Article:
Being a grandparent is child’s play for most, a time to pass on old-fashioned skills.
Annabel Sharkey says being Francesca’s grandmother is a joy. ‘I feel very lucky.’
There’s a reason they decided to call you grandparents. It's because it’s, as the Irish would say, a ‘grand’ thing to be.
Some grandparents may argue there’s a little ‘grind’ in there, too – especially those who take on the role of full-time child carers – but, in the main, grandparenting is one of the great joys in life.
It’s a chance to help nurture a new generation, build on the family bonds you created as parents and share new experiences you may not have otherwise have had. And, just for good measure, sometimes the grandkids teach you a thing or two (especially in this digital age).
Annabel Sharkey believes grandparenting is an important, but undervalued, role in modern society – and one that she finds deeply enriching.
Talking about grandparenting like this is a wonderful chance to promote the value of grandparents, she says.
It’s like motherhood in many ways – both are undervalued roles that are even more important than ever because they provide stability for grandkids in a world that seems increasingly unstable.
I don’t think there are any negatives about grandparenting. For me it’s a joy. I don’t meet many grandparents who aren’t fulfilled by their experiences with their grandchildren.
Eve and Lynton Brewer are highly involved with their nine grandchildren, aged between two and 15, which keeps them very busy.
All our grandkids are a lot of fun and they always were, Eve says.
We started off with the eldest, Sam, who is now 15. We did a lot of babysitting when his mum went back to work. He was in kindergarten when we looked after him, which was once a week on average.
Now that we are in our 80s we don’t look after the youngest ones so much, who are aged two, five and six. Only when their parents want to go out. It’s so wonderful when you arrive and these three little blondies rush up the passage to give you big cuddles.
I'm currently teaching 11 year-old Natalie to knit a scarf. I think it's important to pass on old-fashioned skills that modern day parents don’t have the time to do because they are so flat out. Grandparents can spend the time.
It's important for them to do these kinds of things, especially with digital technology so prevalent.
Eve believes grandparents can also act as a valuable sounding board for their grandchildren, particularly in tough times.
It's important that children be comfortable expressing themselves with an older person – just naturally, without feeling constrained. We've always made a point of giving them affection and talking to them with respect – as equals – to maintain a close connection with them.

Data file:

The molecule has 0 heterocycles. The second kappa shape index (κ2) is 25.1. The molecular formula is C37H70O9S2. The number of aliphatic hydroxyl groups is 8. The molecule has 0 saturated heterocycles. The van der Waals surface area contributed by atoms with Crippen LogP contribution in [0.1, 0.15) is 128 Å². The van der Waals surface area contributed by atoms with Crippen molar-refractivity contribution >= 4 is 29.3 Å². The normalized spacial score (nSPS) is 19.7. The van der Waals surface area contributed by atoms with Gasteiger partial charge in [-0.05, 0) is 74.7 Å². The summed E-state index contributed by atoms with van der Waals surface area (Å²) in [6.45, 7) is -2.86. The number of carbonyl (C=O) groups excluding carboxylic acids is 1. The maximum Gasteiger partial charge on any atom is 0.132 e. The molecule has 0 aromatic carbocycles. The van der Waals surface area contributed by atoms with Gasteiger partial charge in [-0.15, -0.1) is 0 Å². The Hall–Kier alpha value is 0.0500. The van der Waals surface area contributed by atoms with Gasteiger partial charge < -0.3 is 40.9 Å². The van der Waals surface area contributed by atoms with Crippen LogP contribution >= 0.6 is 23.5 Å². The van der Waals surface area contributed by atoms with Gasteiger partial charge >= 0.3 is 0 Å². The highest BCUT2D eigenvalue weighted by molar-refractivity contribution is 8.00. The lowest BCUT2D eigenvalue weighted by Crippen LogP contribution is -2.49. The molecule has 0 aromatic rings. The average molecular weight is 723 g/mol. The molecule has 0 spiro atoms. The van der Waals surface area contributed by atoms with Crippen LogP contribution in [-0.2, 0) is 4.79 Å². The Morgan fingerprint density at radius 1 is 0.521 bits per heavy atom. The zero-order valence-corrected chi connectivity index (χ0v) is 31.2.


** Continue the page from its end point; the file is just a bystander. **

We hope that later on if they ever had a difficulty they would feel comfortable coming to us. We want to make them feel at ease just being themselves. For older people, that sharing is an absolute joy. It’s something to treasure.
Eve and Lynton Brewer with Sam and Natalie.
For older people, that sharing is an absolute joy. It’s something to treasure, says Eve.
Terry Butler represents a new breed of grandparent – one that has been dubbed the ‘granny nanny’ by some. Terry takes care of her two youngest grandchildren, aged three and 16 months, at least three days a week because her daughter can’t afford childcare fees five days a week.
Terry says she loves her grandchildren ‘to bits’ but admits looking after them three days a week can be ‘exhausting’ at times.
I’m in my 60s and I really feel it. Usually these situations are managed by young mums with the energy to keep up with toddlers.
Anne McLeish, Grandparents Victoria director, says the role of grandparenting is changing in many families as more and more are assuming full or permanent part-time care of their grandchildren while their children return to work to pay off the mortgage or help alleviate childcare expenses.
This is happening like no other time in the past,” she says in relation to the number of appeals for support the advocacy group receives from grandparents.
Grandparents have always helped provide childcare. In fact, looking after the grandkids is one of the greatest pleasures of being a grandparent, but many grandparents are doing so much more. They are having to behave like parents all over again at a time when they would like to be winding down.
Annabel says she would be prepared to look after her grandchildren more if asked, but acknowledges taking care of both of them together three or more days a week would be ‘hard work’.
Childcare is so expensive and very hard to get into so I’d be prepared to help my children any way I could, she says.
I feel very lucky to be in this position because I didn’t have any hands-on grandparents – so I know what I missed out on and I value the experience all the more as a result.